Developer / Publisher – Zoink Games
Price(PS) – US $29.99 / EU €29.99 / UK £24.99 / AU $42.95
Release Date – April 16th, 2019
Control Method – 2 x Move Controllers
Pro Patch – Yes
Digital only – No
Reviewed on –PSVR (PS4 Pro)
I honestly didn’t know what to expect from Ghost Giant. After viewing the E3 trailer it looked like a game very similar to Moss and in some regards, this is very true though in actual fact this is much more a narrative tale with some light interaction from you to push the story along. The opening moments show a little cat-boy crying and his tears create you, a spectre only the boy can see and while he’s initially afraid of you, soon enough you work together to help him on his emotional journey.
The controls here are very job sim-esque with you requiring 2 Move controllers, which act as your hands while you interact with the world around you. Each stage is a stationary affair with you being able to choose from one of 3 viewpoints; 0, 90 and 180 degrees respectively, and must grab or poke whatever is needed to push the story along. In this regard, each stage plays out…well, like a play with you sitting back for a bulk of the conversations until Louie, the boy, requires your assistance. As you advance the story, the stages become puzzles with you having to pay careful attention to what NPC’s may need or looking around the environment for items to help solve those story barriers. Anything made of Brass is of notable importance with you being able to remove panels and roofs or spin around building to see what’s happening inside them. Besides the campaign specific objects, each stage has hidden stuff to play with as well to promote exploring every nook and cranny within your reach like tossing a basketball in a hoop or finding a little bug or a bunch of hats hidden somewhere in the area. Early stages have you pulling dandelions, moving a car, painting a canvas and few other tasks with later stages offering their own unique interactions like operating a crane or magnet.
Where Ghost Giant truly shines is its presentation, which is quaint, cute and stunning at times. The stages around you feel like set pieces ripped right from a theatrical release with every one thing carrying a ton of charm and detail. You’ll see a variety of animal characters whom Louie will interact with and each set piece looks wholly unique. From the opening moments near a pond to Louie’s home and the nearby village, each area feels authentic and alive. Whether it’s the creatures hanging around or the animal-people all performing their individual tasks, the level of depth that has gone into this is impressive. The backgrounds go as far as the eye can see and no matter where you look, there is always something happening around you and when you finish a scene, maybe hang around for an extra minute or 2 to see what might happen. It’s not the best-looking VR game out there, but the presentation carries a level of polish we just don’t see enough of.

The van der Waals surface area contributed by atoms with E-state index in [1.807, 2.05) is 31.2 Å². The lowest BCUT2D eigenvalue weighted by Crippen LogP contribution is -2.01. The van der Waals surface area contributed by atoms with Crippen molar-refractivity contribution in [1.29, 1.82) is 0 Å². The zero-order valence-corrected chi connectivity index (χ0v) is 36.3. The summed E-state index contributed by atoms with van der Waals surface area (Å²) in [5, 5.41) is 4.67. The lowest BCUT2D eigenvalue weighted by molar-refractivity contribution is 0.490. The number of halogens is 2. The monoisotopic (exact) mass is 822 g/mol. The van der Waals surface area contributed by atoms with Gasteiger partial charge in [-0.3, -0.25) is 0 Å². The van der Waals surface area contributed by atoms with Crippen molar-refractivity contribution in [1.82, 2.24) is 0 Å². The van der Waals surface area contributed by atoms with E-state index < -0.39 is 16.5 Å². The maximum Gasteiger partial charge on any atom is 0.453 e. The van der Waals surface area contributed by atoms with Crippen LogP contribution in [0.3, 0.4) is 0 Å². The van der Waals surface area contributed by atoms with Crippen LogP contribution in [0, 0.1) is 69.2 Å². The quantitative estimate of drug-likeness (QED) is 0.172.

Perhaps even better then the visuals is the audio which is also top-quality. The voice acting is great and each character, no matter how small their role may be, feels alive. The story is a linear one, but there are many moments when the game has you solving an obstacle while the world still happens around you. People talk to themselves, rarely repeating their lines unless you are stuck in an area for too long or that character is the next step in a stages puzzle and conversations between these NPC’ feels natural, even when some of these characters are a little over the top. The 3D audio is solid with ambient noises and music all adding to the game making it one of the most charming games in recent memory.
Despite my praise, I found that Ghost Giant still takes a few missteps. The pacing of the game is intentionally slow with a heavy emphasis on Louie’s plight. The story plays out like a light drama with a few heavy moments centered around sadness and depression. I appreciate the over-arching message and the way it is told, but I just don’t think this will be for everyone. The puzzle solving, though clever at times, mostly devolves into looking around the environment for missing or hidden items making this feel like a game geared toward a younger audience, especially when you consider the art style and protagonist. The story is told very well but I never felt attached to Louie, so I never truly cared about him or his issues, even though I could relate to some of them. It’s a story designed to elicit emotion from the audience, and I think for many it will, but for myself, I never felt fully invested.
Ghost Giant is a stellar game that will bring you on an emotional journey, assuming the subject matter matters to you. The presentation is near flawless, the performances are fantastic and analyzing any one aspect of the game it’s hard to find any major or even minor issues. If you are a fan of games that address real-world personal issues that aim to pull on your heart strings, then I have no doubt you enjoy the 3-hour(ish) campaign. For those who don’t take satisfaction from emotionally driven games, what’s offered here still is a finely tuned VR experience with some clever puzzles, some funny moments and a well-told story.
What would I pay? Despite my misgivings, I still think Ghost Giant is worth the full asking price of $30. I enjoyed the bonus level objectives and everything the game offered up and while I can’t deny that I didn’t care a whole lot about Louie and his journey, I can still appreciate the level of presentation and care that went into creating this game.
Zoink Games provided The VR Grid with a review code for this title and, regardless of this review, we thank them for that!